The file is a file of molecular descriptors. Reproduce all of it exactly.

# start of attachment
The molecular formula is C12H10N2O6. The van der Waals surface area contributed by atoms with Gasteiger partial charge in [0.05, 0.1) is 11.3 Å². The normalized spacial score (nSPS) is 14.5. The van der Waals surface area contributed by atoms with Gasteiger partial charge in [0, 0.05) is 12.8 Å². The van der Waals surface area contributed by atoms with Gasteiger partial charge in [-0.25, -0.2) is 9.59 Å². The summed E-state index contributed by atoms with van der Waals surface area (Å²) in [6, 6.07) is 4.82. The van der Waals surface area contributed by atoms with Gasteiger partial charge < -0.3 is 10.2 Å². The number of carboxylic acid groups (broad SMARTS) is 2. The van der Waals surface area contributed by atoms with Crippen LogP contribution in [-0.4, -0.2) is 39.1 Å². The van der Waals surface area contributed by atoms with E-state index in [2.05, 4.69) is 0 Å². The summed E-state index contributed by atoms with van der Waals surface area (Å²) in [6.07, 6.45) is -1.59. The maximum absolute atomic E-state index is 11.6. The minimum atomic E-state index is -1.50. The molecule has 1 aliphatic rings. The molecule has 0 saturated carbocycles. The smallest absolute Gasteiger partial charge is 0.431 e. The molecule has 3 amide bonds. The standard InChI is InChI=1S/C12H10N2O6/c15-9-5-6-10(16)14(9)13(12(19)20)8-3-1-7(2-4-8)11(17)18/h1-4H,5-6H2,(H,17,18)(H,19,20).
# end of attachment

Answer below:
The molecular formula is C12H10N2O6. The van der Waals surface area contributed by atoms with Gasteiger partial charge in [0.05, 0.1) is 11.3 Å². The normalized spacial score (nSPS) is 14.5. The van der Waals surface area contributed by atoms with Gasteiger partial charge in [0, 0.05) is 12.8 Å². The van der Waals surface area contributed by atoms with Gasteiger partial charge in [-0.25, -0.2) is 9.59 Å². The summed E-state index contributed by atoms with van der Waals surface area (Å²) in [6, 6.07) is 4.82. The van der Waals surface area contributed by atoms with Gasteiger partial charge < -0.3 is 10.2 Å². The number of carboxylic acid groups (broad SMARTS) is 2. The van der Waals surface area contributed by atoms with Crippen LogP contribution in [-0.4, -0.2) is 39.1 Å². The van der Waals surface area contributed by atoms with E-state index in [2.05, 4.69) is 0 Å². The summed E-state index contributed by atoms with van der Waals surface area (Å²) in [6.07, 6.45) is -1.59. The maximum absolute atomic E-state index is 11.6. The minimum atomic E-state index is -1.50. The molecule has 1 aliphatic rings. The molecule has 0 saturated carbocycles. The smallest absolute Gasteiger partial charge is 0.431 e. The molecule has 3 amide bonds. The standard InChI is InChI=1S/C12H10N2O6/c15-9-5-6-10(16)14(9)13(12(19)20)8-3-1-7(2-4-8)11(17)18/h1-4H,5-6H2,(H,17,18)(H,19,20).